he girls had decided to wear their Boston t-shirts: shades of pink for the youngest, pink on black for the eldest. Girls and their new clothes. We had returned from the city the night before, bearing small gifts and trinkets, the stuff you always bring back to make up for leaving; the flotsam of guilt. Three days in Beantown after a brief stay in Maine, just the two of us. A long weekend on our own.
So on monday I booked a last minute studio shoot and spent the afternoon working on images for a client. I left to pick up the kids around five and when I got to Heloïse’s daycare center, Cathy — who runs the place — asked about our trip. Then she looked at me with an odd tilt of the head and said: “You haven’t heard what’s happened…”
We would’ve been there. We would’ve taken the T from the green line across our hotel on South Huntington, headed straight to Copley.
1 hours later and we would’ve been there. …
On Saturday, as we were riding the trolley I overheard a conversation. The kid sitting next to me, a pudgy boy with the unneasy vibe of an outcast, had noticed a woman’s outfit and asked if she would be running in the marathon. “No. But he is…” she said, pointing to a man from her group a little further away. “Wow, that’s cool…” said the boy “Have you seen the jackets this year? They’re reaaally nice.” “Yes, we have one” the woman replied. And then the kid added, with obvious pride: “I’m a Volunteer!”.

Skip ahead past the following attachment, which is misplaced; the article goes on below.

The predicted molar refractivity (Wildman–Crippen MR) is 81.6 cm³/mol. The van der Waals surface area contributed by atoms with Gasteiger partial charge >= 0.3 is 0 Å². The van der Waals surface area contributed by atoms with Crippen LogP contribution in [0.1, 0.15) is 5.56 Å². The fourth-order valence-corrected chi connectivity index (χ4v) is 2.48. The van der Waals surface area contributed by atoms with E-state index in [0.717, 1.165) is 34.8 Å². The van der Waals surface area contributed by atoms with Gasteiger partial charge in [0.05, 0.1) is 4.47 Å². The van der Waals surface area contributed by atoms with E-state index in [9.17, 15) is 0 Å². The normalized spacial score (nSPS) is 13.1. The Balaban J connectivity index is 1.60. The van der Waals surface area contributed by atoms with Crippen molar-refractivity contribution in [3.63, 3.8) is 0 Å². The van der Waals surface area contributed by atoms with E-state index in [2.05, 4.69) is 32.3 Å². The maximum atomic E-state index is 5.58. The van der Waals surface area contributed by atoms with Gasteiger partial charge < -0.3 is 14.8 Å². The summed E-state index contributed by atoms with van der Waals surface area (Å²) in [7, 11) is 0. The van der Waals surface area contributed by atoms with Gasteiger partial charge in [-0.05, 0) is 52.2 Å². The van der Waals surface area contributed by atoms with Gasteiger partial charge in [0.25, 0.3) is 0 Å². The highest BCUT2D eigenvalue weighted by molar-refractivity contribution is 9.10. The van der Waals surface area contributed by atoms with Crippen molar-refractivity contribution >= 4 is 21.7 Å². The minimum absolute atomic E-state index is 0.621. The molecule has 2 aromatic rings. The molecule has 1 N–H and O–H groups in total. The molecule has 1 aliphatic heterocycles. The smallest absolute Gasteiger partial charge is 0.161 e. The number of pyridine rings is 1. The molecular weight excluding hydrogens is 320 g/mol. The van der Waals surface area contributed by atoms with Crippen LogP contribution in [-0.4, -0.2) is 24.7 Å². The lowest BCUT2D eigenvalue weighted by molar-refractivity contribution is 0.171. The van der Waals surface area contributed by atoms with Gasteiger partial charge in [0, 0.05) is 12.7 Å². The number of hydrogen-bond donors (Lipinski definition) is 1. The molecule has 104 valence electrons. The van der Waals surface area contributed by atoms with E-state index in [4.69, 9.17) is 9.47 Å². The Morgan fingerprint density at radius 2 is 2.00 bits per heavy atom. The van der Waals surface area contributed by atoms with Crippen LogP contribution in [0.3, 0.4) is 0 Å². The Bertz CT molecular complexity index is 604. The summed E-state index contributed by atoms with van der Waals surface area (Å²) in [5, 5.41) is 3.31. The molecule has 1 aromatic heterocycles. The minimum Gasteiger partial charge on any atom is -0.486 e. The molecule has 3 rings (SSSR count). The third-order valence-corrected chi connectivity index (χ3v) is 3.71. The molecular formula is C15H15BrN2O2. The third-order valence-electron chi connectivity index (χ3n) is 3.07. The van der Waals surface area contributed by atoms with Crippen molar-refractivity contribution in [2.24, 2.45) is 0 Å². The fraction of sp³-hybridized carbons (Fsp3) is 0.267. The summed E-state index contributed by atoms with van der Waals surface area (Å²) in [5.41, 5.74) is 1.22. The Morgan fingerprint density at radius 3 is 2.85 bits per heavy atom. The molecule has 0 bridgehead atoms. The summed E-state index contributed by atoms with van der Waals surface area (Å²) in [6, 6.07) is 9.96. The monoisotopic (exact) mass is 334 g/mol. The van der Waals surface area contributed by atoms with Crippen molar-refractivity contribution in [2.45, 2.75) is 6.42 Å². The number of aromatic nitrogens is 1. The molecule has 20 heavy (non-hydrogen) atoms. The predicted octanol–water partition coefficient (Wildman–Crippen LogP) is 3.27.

I couldnt help smiling as they kept on talking. I remember thinking how very neighborly it all seemed, a small town vignette in Big City America. Honest. True.
I have to admit: I feel uneasy posting these images this morning. I had planned on writing about the Freedom Trail, the founding fathers, the wharf, the architecture… I had thought of doing a short series. But of course all of that has changed and this will be my one and only post on the city. My humble tribute. As I sit here, sifting through the pictures, I find myself listening again to that conversation in my mind, as it loops on itself, on and on like some distant echo. The pudgy boy’s face, his enthusiasm, the voices, the banter… I just can’t shake it off. I can’t accept a world where those people were rewarded with chaos. And I truly hope Fate wasn’t as cruel as I fear.